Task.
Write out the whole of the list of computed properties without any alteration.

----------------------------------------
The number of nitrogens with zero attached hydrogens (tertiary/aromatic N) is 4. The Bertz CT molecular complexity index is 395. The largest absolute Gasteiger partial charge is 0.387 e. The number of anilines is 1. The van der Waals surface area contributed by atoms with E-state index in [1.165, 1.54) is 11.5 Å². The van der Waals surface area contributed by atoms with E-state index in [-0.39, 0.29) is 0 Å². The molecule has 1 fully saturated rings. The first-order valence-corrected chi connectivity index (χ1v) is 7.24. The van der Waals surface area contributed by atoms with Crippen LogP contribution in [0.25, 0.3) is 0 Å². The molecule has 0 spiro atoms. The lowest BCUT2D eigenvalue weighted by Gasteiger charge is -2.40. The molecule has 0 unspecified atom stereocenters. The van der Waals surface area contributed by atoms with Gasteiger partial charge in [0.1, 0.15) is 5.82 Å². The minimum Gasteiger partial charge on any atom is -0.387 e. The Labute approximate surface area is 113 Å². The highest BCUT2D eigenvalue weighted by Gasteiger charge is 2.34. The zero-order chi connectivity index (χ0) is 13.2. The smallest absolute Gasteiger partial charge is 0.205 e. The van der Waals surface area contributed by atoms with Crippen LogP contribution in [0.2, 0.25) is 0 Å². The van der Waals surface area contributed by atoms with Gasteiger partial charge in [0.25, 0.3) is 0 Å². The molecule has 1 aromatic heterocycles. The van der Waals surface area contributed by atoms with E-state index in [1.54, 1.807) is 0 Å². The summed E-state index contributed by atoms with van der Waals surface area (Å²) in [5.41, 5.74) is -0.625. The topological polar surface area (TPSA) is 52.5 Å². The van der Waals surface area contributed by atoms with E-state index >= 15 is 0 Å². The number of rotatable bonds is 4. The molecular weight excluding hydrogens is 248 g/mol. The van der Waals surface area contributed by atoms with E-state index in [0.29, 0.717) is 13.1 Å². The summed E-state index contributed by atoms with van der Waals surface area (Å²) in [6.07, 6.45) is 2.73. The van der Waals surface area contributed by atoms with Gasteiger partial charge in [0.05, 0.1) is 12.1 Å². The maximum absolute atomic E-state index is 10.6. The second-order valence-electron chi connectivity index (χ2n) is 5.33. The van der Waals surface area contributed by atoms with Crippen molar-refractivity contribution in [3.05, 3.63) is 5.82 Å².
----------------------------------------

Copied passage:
The number of nitrogens with zero attached hydrogens (tertiary/aromatic N) is 4. The Bertz CT molecular complexity index is 395. The largest absolute Gasteiger partial charge is 0.387 e. The number of anilines is 1. The van der Waals surface area contributed by atoms with E-state index in [1.165, 1.54) is 11.5 Å². The van der Waals surface area contributed by atoms with E-state index in [-0.39, 0.29) is 0 Å². The molecule has 1 fully saturated rings. The first-order valence-corrected chi connectivity index (χ1v) is 7.24. The van der Waals surface area contributed by atoms with Crippen LogP contribution in [0.25, 0.3) is 0 Å². The molecule has 0 spiro atoms. The lowest BCUT2D eigenvalue weighted by Gasteiger charge is -2.40. The molecule has 0 unspecified atom stereocenters. The van der Waals surface area contributed by atoms with Gasteiger partial charge in [0.1, 0.15) is 5.82 Å². The minimum Gasteiger partial charge on any atom is -0.387 e. The Labute approximate surface area is 113 Å². The highest BCUT2D eigenvalue weighted by Gasteiger charge is 2.34. The zero-order chi connectivity index (χ0) is 13.2. The smallest absolute Gasteiger partial charge is 0.205 e. The van der Waals surface area contributed by atoms with Crippen LogP contribution in [0.2, 0.25) is 0 Å². The van der Waals surface area contributed by atoms with Gasteiger partial charge in [0.25, 0.3) is 0 Å². The molecule has 1 aromatic heterocycles. The van der Waals surface area contributed by atoms with E-state index in [1.54, 1.807) is 0 Å². The summed E-state index contributed by atoms with van der Waals surface area (Å²) in [5.41, 5.74) is -0.625. The topological polar surface area (TPSA) is 52.5 Å². The van der Waals surface area contributed by atoms with E-state index >= 15 is 0 Å². The number of rotatable bonds is 4. The molecular weight excluding hydrogens is 248 g/mol. The van der Waals surface area contributed by atoms with E-state index in [0.29, 0.717) is 13.1 Å². The summed E-state index contributed by atoms with van der Waals surface area (Å²) in [6.07, 6.45) is 2.73. The van der Waals surface area contributed by atoms with Gasteiger partial charge in [0.05, 0.1) is 12.1 Å². The maximum absolute atomic E-state index is 10.6. The second-order valence-electron chi connectivity index (χ2n) is 5.33. The van der Waals surface area contributed by atoms with Crippen molar-refractivity contribution in [3.05, 3.63) is 5.82 Å².